Target will become the first officially licensed store in the country to sell Amazon's Kindle e-reader, as the device branches out to beyond Amazon's own distribution for the first time in three years.
When the Kindle launched in 2007, it revolutionized the world of books by fully pushing e-reading technology to the mass market in a way that its main competitor Sony wasn't able to do before.
However, its scope has been limited because the Kindle remained exclusive to Amazon.com, allowing the e-tailer to avoid extra costs and production associated with external distribution.
As it begins to reach the saturation point with its own online store, though, and with new devices like the iPad and Nook storming retail stores, Amazon is branching out.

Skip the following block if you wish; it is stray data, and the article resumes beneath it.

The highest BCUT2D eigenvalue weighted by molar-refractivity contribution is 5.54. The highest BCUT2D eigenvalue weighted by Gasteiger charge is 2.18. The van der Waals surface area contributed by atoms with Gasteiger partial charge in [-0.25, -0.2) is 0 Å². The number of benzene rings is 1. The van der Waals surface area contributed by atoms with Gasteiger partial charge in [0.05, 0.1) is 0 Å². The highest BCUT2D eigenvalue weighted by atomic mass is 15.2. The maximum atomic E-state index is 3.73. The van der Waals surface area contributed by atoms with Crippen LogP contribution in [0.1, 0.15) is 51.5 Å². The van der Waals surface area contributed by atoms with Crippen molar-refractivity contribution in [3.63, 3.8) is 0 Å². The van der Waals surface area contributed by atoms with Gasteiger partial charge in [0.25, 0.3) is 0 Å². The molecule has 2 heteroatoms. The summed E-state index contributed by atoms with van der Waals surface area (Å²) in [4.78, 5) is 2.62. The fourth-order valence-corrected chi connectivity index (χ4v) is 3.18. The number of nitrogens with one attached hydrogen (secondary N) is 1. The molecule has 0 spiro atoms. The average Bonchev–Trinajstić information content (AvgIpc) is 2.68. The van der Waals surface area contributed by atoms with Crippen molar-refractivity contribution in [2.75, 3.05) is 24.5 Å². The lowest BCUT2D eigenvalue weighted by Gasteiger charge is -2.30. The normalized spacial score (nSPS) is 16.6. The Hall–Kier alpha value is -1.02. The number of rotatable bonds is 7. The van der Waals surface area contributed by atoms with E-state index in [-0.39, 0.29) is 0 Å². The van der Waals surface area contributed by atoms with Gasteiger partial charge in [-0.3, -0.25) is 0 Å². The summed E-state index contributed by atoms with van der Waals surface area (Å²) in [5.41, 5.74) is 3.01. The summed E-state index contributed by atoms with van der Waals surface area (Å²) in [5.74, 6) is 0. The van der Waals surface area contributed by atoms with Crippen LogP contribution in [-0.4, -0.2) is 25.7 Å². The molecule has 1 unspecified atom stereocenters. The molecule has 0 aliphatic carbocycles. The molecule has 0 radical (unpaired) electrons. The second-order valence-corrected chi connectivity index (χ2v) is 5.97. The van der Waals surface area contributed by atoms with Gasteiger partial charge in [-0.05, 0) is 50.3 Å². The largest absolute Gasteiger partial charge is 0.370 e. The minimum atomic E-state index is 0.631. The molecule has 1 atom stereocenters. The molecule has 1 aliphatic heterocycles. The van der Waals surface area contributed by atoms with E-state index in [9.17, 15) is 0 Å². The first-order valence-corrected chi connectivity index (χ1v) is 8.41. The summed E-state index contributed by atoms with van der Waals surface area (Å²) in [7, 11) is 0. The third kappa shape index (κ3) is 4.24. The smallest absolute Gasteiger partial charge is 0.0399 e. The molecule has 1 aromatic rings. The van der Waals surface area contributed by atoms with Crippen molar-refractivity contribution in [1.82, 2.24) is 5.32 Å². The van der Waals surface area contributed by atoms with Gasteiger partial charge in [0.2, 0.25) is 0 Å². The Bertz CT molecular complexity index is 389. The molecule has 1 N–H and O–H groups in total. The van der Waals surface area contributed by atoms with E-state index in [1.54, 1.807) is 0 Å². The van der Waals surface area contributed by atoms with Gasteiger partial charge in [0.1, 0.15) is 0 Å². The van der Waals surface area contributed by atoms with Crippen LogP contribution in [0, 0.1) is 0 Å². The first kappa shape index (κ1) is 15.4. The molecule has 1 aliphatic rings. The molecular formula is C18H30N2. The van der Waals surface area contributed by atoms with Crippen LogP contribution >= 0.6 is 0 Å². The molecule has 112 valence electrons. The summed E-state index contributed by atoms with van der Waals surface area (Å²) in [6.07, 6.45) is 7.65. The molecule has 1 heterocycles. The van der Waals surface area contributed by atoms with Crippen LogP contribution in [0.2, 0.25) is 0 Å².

The initial rollout will be to around 100 Target stores in southern Florida, as well as one store in downtown Minneapolis, where the retail company is headquartered.
"Target’s reputation for excellence and value makes it the perfect fit for Kindle. We’re excited to work with them to bring readers around the country a new way to discover and buy Kindle, and with it, wireless access to a massive selection of over 500,000 books," said Amazon's SVP who heads up the Kindle division Steve Kessel.
Kindle first went beyond the proprietary Amazon branding when the digital Kindle Store was released to Blackberry, iPad, and Mac operating systems. Today's announcement, however, signifies the first time that it will actually be worrying about inventory and shipments of the physical product to warehouses and stores that it does not directly control.
Amazon eventually plans to bring the device to Target stores across the country, at the same $259 price tag that it carries on Amazon.com.